“CLT on the other hand could go top to bottom without any other trades, apart from forming the reinforced concrete slab under the ground floor.”
This was the deciding factor for the client, who was determined to find the most efficient solution to delivering its tight programme. CLT is also a sustainable material, and would achieve a saving on the transfer structures required and the substructure due to being lighter than traditional construction methods. Moreover, due to its robust nature, most party walls can be installed as part of the main frame.
Despite this Halaria acknowledges the “strong credentials” of precast, with its efficient factory-constructed, slotted-in units, and admits that there is still some steelwork in the design, such as within the balcony construction. However, The Fitzroy’s frame is completely CLT from the ground floor to the roof, including the staircases.
Farrelly says that using CLT has enabled the architects to “really optimise the apartments in terms of stacking, and also the width of party walls.” He says that a key goal was to “drive as much repetition in the apartments as possible” for efficiency, to enable living rooms and bedrooms to be stacked (in addition to bathrooms and kitchens), and ease transfer of services.
In terms of the design benefits for this project for users, he says:
“Most retirement homes in the UK to date have been very conventional in terms of design, layout and construction. On this project, thanks to the less complex floor zones with CLT, we will have higher ceilings whereas with steel we would have had much more complicated services distribution meaning lower floor to ceiling heights.”
Farrelly and Halaria agree that one of the challenges of CLT, despite its efficiencies, is that in terms of services it makes it essential to finalise distribution layouts through walls early, as modifications later on are tricky. Halaria explains:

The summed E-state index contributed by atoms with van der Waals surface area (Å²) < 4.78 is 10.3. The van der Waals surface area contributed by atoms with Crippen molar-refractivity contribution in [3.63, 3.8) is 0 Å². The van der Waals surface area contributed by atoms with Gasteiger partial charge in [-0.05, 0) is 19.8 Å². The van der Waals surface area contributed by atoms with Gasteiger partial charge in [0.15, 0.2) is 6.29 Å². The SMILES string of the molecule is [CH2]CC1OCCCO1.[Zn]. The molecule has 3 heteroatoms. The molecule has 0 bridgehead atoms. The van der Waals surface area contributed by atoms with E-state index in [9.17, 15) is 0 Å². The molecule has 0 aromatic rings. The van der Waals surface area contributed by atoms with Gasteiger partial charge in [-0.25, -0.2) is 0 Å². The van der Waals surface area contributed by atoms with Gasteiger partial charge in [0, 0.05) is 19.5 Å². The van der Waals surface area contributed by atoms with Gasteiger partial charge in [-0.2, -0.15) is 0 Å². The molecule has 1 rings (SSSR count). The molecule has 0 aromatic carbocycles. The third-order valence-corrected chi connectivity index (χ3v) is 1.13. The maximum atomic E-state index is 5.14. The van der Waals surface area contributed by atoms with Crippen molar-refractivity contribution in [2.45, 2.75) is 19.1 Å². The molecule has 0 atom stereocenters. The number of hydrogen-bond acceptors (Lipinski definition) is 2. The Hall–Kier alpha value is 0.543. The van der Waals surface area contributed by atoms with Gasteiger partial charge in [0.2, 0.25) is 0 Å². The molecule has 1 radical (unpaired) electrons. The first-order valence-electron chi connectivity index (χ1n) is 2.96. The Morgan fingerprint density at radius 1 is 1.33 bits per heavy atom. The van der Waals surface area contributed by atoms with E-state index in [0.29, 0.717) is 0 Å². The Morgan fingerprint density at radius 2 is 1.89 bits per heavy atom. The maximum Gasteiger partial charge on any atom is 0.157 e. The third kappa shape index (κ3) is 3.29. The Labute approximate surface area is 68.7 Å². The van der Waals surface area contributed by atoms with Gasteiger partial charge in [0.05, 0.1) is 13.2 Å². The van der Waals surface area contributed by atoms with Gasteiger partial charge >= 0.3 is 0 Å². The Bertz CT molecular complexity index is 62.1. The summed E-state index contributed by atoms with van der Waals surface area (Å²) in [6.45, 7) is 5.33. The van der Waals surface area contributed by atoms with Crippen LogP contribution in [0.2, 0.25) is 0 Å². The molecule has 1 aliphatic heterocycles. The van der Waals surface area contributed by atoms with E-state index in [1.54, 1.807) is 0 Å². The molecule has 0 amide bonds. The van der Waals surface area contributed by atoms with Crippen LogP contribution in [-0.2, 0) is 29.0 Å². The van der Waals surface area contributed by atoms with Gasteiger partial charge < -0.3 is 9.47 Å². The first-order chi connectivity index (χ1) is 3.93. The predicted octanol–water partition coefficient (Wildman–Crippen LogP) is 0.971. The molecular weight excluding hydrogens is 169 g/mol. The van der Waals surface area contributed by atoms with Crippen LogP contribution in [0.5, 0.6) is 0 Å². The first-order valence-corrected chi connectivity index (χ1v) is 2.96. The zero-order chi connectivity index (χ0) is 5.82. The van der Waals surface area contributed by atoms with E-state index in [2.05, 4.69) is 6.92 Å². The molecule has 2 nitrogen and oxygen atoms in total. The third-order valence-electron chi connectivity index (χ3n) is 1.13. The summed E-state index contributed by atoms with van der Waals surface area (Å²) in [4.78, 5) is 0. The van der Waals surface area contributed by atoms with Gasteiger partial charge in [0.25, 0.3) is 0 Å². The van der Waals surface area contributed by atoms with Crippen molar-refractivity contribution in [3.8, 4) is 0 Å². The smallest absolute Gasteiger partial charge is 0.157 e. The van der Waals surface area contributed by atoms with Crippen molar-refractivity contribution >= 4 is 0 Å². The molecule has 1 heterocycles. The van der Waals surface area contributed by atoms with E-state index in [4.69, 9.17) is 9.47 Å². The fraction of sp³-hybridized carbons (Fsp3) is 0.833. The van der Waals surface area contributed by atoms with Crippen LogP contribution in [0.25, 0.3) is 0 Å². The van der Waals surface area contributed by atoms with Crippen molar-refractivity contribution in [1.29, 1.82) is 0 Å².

“We are talking about large service holes here – where are the main distribution runs going to go?”
The main learning issue, he says, is coordination of M&E with the design of the frame, so that the designers understand where all the ducts need to go –
“it has to be fully coordinated in advance. With a concrete frame you have a slab, service risers and then take your ducts wherever you want them.”
Cormac Farrelly admits that there were mixed feelings within the project team when CLT was initially mooted, with some having had “bad experiences in terms of cost, and some people just being nervous of new technologies.” However, the overall drive to prove the case for the material from client, architect and engineers won through: “We worked really hard to bring it in,” he says.
Having worked with PegasusLife previously, he is confident that if the efficiencies and cost work out as planned on this Falmouth scheme, more CLT projects will follow.
“It has been a sharp learning curve for everyone, and it was interesting to know what the CLT supplier couldn’t do. It’s been an interesting learning experience working out what we are responsible for as engineers, and what they are; each supplier works very differently.”
He admits that most contractors in the UK are risk-averse, and won’t volunteer to build in CLT:
“It’s a matter of trying to change people’s thought patterns and get them to understand the benefits it could bring to their process. It’s still something new, and the first time it might be difficult, but the second time you learn from that and the third time you perfect it.”
With the design team acting as collaborative partners to an open-minded client in the case, its choice of material was also an informed one.
Structural engineer: Symmetrys
Main contractor: Midas
Services engineers: WSP
Project managers: AECOM
Quantity Surveyors: PMP
Timber supplier: KLH